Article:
The Clean Water Act’s Midlife Crisis
When you turn 50, three questions inevitably arise:
1) Who am I?
2) What have I done?
3) What else can I do?
Forty years ago, the U.S. Congress, in an uncharacteristically uncowardly move, overwhelmingly overrode President Nixon’s veto and passed the most powerful law for the protection of water in American (and perhaps world) history. Yes, this year the Clean Water Act officially enters its midlife crisis years.
The Clean Water Act of 1972 mandated that United States waters be “fishable and swimmable” by 1985
Since it is a law, and not a person, we won’t expect it to buy a red sports car and hook up with another law half its age. But having aged and weathered and yet oftentimes stood firm against its adversaries even if its knees became not quite what they used to be, it is worth asking this much buffeted piece of legislation in its 50th year, the three essential questions of mid-life.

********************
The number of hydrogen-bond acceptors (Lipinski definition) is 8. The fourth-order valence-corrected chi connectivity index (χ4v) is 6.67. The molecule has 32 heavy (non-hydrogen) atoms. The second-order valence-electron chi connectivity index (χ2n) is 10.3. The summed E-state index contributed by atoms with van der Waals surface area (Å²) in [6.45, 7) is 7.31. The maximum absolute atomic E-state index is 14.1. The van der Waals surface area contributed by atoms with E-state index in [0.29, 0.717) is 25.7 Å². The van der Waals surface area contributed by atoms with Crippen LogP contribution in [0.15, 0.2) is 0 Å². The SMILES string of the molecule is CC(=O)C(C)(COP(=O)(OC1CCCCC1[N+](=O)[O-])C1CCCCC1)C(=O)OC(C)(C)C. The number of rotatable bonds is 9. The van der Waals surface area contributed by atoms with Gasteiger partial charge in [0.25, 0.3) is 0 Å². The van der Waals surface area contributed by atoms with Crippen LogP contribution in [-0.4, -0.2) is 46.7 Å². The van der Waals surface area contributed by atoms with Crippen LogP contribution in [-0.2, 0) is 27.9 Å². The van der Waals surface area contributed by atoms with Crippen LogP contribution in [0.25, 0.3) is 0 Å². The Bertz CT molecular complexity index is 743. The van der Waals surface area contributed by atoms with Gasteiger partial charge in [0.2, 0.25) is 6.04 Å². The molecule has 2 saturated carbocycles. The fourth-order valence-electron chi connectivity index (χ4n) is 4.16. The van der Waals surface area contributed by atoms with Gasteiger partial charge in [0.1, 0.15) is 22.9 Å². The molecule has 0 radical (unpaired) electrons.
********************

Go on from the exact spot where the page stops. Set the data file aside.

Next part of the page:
So, to begin with, Clean Water Act, who are you?
The Federal Water Pollution Control Act of 1972, known as The Clean Water Act was not the first piece of federal legislation to protect water. But it was the first time that real power was invested with the federal government to make sure that water got clean and stayed clean. Its essential demand, that all waterways in the United States be “fishable and swimmable” by 1985 was remarkable in its forthrightness. It invested the Environmental Protection Agency with the power to prosecute “point source polluters,” i.e. commercial enterprises directly responsible for fouling the water. No longer was the onus on citizens to prove the value of clean water. Rather the burden was switched to industry. Industry had to prove that its actions did not impinge upon what became codified as an American right to fish and swim, safely, in public waterways.
Next, Clean Water Act, what have you done?
Are all public American waterways fishable and swimmable as they were mandated to be by 1985? They most assuredly are not. But the most egregious…